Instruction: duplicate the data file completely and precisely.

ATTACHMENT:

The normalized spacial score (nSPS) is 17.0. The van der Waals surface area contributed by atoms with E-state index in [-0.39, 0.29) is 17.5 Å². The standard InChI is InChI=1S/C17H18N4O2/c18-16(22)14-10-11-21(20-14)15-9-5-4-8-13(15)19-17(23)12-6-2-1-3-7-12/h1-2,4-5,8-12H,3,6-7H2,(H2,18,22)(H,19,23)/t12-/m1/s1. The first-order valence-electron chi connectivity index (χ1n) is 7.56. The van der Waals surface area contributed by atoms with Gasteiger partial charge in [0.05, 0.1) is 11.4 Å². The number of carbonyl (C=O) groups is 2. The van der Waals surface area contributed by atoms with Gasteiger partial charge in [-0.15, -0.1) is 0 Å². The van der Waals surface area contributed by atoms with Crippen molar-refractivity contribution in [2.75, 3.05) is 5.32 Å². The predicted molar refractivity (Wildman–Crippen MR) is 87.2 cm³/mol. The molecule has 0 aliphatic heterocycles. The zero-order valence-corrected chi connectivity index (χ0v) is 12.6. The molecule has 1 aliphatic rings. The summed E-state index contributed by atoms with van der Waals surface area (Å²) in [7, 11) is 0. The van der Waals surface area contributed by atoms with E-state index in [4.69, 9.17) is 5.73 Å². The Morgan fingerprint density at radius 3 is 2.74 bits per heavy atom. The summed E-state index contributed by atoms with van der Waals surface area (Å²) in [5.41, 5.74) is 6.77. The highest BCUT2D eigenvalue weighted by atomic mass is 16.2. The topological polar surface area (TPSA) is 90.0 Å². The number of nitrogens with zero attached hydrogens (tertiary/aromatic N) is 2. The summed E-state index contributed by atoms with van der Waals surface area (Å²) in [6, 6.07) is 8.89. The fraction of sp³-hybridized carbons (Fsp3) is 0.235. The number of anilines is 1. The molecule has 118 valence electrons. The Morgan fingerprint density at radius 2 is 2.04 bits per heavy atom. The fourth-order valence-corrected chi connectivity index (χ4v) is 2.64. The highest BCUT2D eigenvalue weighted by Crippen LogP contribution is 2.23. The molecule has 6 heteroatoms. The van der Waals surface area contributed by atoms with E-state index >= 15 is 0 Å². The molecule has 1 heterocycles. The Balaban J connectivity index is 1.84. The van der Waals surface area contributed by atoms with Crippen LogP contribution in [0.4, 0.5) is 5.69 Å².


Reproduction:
The normalized spacial score (nSPS) is 17.0. The van der Waals surface area contributed by atoms with E-state index in [-0.39, 0.29) is 17.5 Å². The standard InChI is InChI=1S/C17H18N4O2/c18-16(22)14-10-11-21(20-14)15-9-5-4-8-13(15)19-17(23)12-6-2-1-3-7-12/h1-2,4-5,8-12H,3,6-7H2,(H2,18,22)(H,19,23)/t12-/m1/s1. The first-order valence-electron chi connectivity index (χ1n) is 7.56. The van der Waals surface area contributed by atoms with Gasteiger partial charge in [0.05, 0.1) is 11.4 Å². The number of carbonyl (C=O) groups is 2. The van der Waals surface area contributed by atoms with Gasteiger partial charge in [-0.15, -0.1) is 0 Å². The van der Waals surface area contributed by atoms with Crippen molar-refractivity contribution in [2.75, 3.05) is 5.32 Å². The predicted molar refractivity (Wildman–Crippen MR) is 87.2 cm³/mol. The molecule has 0 aliphatic heterocycles. The zero-order valence-corrected chi connectivity index (χ0v) is 12.6. The molecule has 1 aliphatic rings. The summed E-state index contributed by atoms with van der Waals surface area (Å²) in [7, 11) is 0. The van der Waals surface area contributed by atoms with E-state index in [4.69, 9.17) is 5.73 Å². The Morgan fingerprint density at radius 3 is 2.74 bits per heavy atom. The summed E-state index contributed by atoms with van der Waals surface area (Å²) in [5.41, 5.74) is 6.77. The highest BCUT2D eigenvalue weighted by atomic mass is 16.2. The topological polar surface area (TPSA) is 90.0 Å². The number of nitrogens with zero attached hydrogens (tertiary/aromatic N) is 2. The summed E-state index contributed by atoms with van der Waals surface area (Å²) in [6, 6.07) is 8.89. The fraction of sp³-hybridized carbons (Fsp3) is 0.235. The number of anilines is 1. The molecule has 118 valence electrons. The Morgan fingerprint density at radius 2 is 2.04 bits per heavy atom. The fourth-order valence-corrected chi connectivity index (χ4v) is 2.64. The highest BCUT2D eigenvalue weighted by Crippen LogP contribution is 2.23. The molecule has 6 heteroatoms. The van der Waals surface area contributed by atoms with E-state index >= 15 is 0 Å². The molecule has 1 heterocycles. The Balaban J connectivity index is 1.84. The van der Waals surface area contributed by atoms with Crippen LogP contribution in [0.4, 0.5) is 5.69 Å².